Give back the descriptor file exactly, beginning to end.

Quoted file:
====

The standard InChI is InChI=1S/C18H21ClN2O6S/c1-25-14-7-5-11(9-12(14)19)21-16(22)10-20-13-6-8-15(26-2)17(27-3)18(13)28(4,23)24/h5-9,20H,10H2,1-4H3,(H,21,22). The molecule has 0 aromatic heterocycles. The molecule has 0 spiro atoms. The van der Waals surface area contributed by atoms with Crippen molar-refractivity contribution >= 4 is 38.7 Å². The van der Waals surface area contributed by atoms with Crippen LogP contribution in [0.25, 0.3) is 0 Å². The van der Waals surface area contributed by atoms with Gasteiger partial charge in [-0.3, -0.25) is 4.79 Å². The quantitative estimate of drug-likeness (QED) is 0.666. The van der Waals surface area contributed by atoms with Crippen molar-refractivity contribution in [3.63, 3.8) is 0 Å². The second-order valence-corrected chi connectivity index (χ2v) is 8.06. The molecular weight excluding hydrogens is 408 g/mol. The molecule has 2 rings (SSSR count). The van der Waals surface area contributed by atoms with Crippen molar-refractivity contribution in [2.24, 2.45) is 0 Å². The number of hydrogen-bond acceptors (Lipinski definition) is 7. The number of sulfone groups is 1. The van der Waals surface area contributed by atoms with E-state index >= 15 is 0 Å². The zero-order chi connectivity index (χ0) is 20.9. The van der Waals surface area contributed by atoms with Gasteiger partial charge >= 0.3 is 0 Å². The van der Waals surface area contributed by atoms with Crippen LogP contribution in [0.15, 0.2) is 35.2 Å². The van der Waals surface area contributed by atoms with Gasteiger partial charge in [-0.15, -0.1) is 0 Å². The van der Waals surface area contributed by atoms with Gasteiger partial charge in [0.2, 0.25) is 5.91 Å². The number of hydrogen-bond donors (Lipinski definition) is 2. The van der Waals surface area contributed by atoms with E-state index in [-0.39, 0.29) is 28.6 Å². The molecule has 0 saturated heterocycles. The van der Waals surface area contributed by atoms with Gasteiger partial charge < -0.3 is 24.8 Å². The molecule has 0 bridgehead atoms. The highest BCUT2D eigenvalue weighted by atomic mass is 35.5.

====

The standard InChI is InChI=1S/C18H21ClN2O6S/c1-25-14-7-5-11(9-12(14)19)21-16(22)10-20-13-6-8-15(26-2)17(27-3)18(13)28(4,23)24/h5-9,20H,10H2,1-4H3,(H,21,22). The molecule has 0 aromatic heterocycles. The molecule has 0 spiro atoms. The van der Waals surface area contributed by atoms with Crippen molar-refractivity contribution >= 4 is 38.7 Å². The van der Waals surface area contributed by atoms with Crippen LogP contribution in [0.25, 0.3) is 0 Å². The van der Waals surface area contributed by atoms with Gasteiger partial charge in [-0.3, -0.25) is 4.79 Å². The quantitative estimate of drug-likeness (QED) is 0.666. The van der Waals surface area contributed by atoms with Crippen molar-refractivity contribution in [3.63, 3.8) is 0 Å². The second-order valence-corrected chi connectivity index (χ2v) is 8.06. The molecular weight excluding hydrogens is 408 g/mol. The molecule has 2 rings (SSSR count). The van der Waals surface area contributed by atoms with Crippen molar-refractivity contribution in [2.24, 2.45) is 0 Å². The number of hydrogen-bond acceptors (Lipinski definition) is 7. The number of sulfone groups is 1. The van der Waals surface area contributed by atoms with E-state index >= 15 is 0 Å². The zero-order chi connectivity index (χ0) is 20.9. The van der Waals surface area contributed by atoms with Gasteiger partial charge >= 0.3 is 0 Å². The van der Waals surface area contributed by atoms with Crippen LogP contribution in [0.15, 0.2) is 35.2 Å². The van der Waals surface area contributed by atoms with Gasteiger partial charge in [-0.15, -0.1) is 0 Å². The van der Waals surface area contributed by atoms with Gasteiger partial charge in [0.2, 0.25) is 5.91 Å². The number of hydrogen-bond donors (Lipinski definition) is 2. The van der Waals surface area contributed by atoms with E-state index in [-0.39, 0.29) is 28.6 Å². The molecule has 0 saturated heterocycles. The van der Waals surface area contributed by atoms with Gasteiger partial charge < -0.3 is 24.8 Å². The molecule has 0 bridgehead atoms. The highest BCUT2D eigenvalue weighted by atomic mass is 35.5.